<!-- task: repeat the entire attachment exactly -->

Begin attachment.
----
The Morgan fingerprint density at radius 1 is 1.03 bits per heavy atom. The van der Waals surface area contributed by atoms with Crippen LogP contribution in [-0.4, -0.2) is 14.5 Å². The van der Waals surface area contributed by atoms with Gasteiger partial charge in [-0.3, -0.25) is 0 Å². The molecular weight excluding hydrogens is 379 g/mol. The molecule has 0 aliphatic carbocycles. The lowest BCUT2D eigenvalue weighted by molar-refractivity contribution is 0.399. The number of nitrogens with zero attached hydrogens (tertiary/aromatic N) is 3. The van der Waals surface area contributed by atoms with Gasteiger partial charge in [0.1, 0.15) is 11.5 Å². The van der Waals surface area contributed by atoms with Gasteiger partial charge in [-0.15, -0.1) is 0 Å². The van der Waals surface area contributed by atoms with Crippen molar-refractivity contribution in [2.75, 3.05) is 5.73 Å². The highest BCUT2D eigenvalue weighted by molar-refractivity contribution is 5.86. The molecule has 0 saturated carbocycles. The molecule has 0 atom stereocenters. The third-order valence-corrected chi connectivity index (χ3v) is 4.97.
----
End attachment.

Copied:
The Morgan fingerprint density at radius 1 is 1.03 bits per heavy atom. The van der Waals surface area contributed by atoms with Crippen LogP contribution in [-0.4, -0.2) is 14.5 Å². The van der Waals surface area contributed by atoms with Gasteiger partial charge in [-0.3, -0.25) is 0 Å². The molecular weight excluding hydrogens is 379 g/mol. The molecule has 0 aliphatic carbocycles. The lowest BCUT2D eigenvalue weighted by molar-refractivity contribution is 0.399. The number of nitrogens with zero attached hydrogens (tertiary/aromatic N) is 3. The van der Waals surface area contributed by atoms with Gasteiger partial charge in [0.1, 0.15) is 11.5 Å². The van der Waals surface area contributed by atoms with Gasteiger partial charge in [-0.15, -0.1) is 0 Å². The van der Waals surface area contributed by atoms with Crippen molar-refractivity contribution in [2.75, 3.05) is 5.73 Å². The highest BCUT2D eigenvalue weighted by molar-refractivity contribution is 5.86. The molecule has 0 saturated carbocycles. The molecule has 0 atom stereocenters. The third-order valence-corrected chi connectivity index (χ3v) is 4.97.